That means someone at CrowD Games really, really loves Bestiary of Sigillum, because this feels like a big risk to bring back a game that no one in my gaming circles had heard of. But even my first pass of the rulebook was promising. A video from the publisher taught me the entire game in about six minutes.

Players control a small band of characters, each with a core attack ability and two support abilities that can be used with a cooldown of a certain number of rounds before reactivating. The goal is simple: destroy the other team’s castle, represented by a marker that slowly tracks towards oblivion when characters are killed (“exiled”, in the game’s language) as well as during the end of each round, when catapult towers under the active team’s control fire at the other team’s castle.

Characters spawn at opposite ends of the tiny map and quickly make their way towards the opponent. But what makes the combat so interesting is the mix of support abilities to mess around with the game state, the application of positive and negative effects that last for a round, and the ability of many characters to strike opponents from anywhere on the map based on the four terrain types and each character’s status effects.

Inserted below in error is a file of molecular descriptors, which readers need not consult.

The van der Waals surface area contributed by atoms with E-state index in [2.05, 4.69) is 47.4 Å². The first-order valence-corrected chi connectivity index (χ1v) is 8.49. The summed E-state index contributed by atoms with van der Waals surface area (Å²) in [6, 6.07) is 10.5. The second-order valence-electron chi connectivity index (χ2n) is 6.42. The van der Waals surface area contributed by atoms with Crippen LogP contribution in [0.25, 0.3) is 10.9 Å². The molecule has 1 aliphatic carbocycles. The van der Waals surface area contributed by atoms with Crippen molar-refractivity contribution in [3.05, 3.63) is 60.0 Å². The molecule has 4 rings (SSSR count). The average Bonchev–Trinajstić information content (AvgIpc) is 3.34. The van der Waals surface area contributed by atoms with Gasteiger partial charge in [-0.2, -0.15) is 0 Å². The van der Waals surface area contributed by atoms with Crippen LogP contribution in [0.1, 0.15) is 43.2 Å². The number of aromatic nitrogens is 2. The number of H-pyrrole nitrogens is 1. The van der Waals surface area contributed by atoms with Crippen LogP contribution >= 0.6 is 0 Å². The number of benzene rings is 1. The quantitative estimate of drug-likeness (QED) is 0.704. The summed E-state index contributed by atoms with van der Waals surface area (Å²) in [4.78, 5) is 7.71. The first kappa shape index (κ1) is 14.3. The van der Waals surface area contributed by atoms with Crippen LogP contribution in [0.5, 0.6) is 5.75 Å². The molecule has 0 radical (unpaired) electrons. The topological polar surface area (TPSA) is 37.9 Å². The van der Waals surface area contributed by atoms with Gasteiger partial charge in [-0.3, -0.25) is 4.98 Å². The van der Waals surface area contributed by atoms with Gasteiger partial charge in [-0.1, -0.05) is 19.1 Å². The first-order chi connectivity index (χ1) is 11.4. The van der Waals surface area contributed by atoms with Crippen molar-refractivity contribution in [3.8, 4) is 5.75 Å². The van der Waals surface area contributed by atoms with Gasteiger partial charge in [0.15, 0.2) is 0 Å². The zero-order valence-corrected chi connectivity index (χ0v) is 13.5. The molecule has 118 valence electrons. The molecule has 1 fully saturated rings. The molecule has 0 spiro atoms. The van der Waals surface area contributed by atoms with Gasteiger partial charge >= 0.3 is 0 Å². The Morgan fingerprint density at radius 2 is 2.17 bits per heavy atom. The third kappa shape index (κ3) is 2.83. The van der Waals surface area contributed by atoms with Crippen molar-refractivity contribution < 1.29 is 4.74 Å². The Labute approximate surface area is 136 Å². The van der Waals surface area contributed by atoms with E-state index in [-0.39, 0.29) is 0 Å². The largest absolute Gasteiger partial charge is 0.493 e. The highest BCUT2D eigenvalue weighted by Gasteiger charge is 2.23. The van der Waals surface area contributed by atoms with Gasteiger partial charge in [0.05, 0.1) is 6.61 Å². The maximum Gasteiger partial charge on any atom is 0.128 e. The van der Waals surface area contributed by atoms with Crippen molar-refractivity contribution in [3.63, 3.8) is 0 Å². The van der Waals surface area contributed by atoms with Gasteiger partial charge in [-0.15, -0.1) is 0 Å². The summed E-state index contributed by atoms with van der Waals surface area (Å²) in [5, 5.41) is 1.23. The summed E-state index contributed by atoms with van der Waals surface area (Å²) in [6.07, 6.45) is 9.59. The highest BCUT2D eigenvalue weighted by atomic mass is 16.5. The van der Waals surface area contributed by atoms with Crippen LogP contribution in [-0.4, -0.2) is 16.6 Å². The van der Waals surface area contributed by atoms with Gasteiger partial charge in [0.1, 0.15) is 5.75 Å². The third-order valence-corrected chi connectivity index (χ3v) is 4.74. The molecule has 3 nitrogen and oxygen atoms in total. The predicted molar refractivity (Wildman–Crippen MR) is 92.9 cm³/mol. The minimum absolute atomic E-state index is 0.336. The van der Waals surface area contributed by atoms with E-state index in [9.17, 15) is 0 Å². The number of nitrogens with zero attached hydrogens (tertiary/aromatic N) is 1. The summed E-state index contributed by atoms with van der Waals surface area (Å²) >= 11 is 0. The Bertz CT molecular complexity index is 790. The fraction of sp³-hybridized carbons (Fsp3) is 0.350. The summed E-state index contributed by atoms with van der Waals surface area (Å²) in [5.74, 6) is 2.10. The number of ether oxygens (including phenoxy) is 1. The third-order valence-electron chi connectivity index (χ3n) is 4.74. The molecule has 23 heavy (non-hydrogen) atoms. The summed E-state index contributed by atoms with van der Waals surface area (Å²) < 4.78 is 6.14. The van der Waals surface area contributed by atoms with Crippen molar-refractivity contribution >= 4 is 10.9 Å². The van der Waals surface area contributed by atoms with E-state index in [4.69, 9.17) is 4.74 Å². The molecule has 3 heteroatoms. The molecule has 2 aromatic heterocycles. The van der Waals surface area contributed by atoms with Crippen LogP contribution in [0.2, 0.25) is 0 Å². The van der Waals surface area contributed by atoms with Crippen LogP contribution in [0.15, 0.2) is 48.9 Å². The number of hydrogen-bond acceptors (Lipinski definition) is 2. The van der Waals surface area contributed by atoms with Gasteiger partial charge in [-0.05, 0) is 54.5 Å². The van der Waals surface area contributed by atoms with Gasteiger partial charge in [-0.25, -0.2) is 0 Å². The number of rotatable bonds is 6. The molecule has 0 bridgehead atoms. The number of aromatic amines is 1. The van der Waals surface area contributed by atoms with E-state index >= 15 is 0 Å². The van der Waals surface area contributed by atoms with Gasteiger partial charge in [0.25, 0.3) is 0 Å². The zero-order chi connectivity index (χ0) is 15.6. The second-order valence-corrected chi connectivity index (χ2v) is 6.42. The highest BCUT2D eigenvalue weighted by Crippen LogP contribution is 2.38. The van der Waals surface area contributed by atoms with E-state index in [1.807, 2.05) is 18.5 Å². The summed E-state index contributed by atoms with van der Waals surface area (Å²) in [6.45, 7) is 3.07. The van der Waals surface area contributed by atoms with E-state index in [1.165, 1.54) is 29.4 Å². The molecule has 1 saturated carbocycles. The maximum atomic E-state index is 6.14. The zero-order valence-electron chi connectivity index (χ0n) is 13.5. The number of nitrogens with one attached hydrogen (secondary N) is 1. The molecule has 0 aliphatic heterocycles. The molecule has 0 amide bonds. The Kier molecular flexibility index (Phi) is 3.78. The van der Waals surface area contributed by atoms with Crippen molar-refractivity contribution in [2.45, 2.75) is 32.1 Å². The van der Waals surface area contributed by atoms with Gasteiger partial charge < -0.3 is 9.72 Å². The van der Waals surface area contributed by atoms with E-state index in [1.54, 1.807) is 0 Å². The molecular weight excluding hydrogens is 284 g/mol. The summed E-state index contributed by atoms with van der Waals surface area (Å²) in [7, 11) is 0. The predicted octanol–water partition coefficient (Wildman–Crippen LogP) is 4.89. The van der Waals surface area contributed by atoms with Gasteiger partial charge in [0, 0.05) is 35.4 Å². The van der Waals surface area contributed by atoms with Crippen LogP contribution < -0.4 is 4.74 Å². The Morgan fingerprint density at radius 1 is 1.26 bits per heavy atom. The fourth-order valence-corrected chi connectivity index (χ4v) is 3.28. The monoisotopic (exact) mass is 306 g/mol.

No one is safe on a 19-hex battlefield, and after seven games I can attest to the game’s short playtime…Bestiary of Sigillum: Collector’s Edition is fast, baby!

Let’s Start with the Production…

The Bestiary of Sigillum: Collector’s Edition box is something else.

There’s a ton of stuff in there, and the storage solution does the trick. You almost can’t believe how deep this is, for a game this accessible: four maps, event cards to offer random events, a small token storage box for positive/negative effect tokens, and a whopping 36 playable characters that can be drafted to build three-character teams for head-to-head duels.

The 36 characters each have their own small playmat, built in a fun format—the playmat looks like pages of a beast catalog (it IS called Bestiary of Sigillum) which have been ripped out to show you a picture of each character and detail on each one’s abilities. The iconography is incredibly simple to parse, but even if a player stumbles, all icons are listed on the back of the rulebook. The little pictures on each character’s ability token are slick, although the character names (Architectus? Catapultus?) are a bit bland. The storage tray for the character and ability tokens is fantastic. For a game that doesn’t have minis, CrowD crushed this element of the production.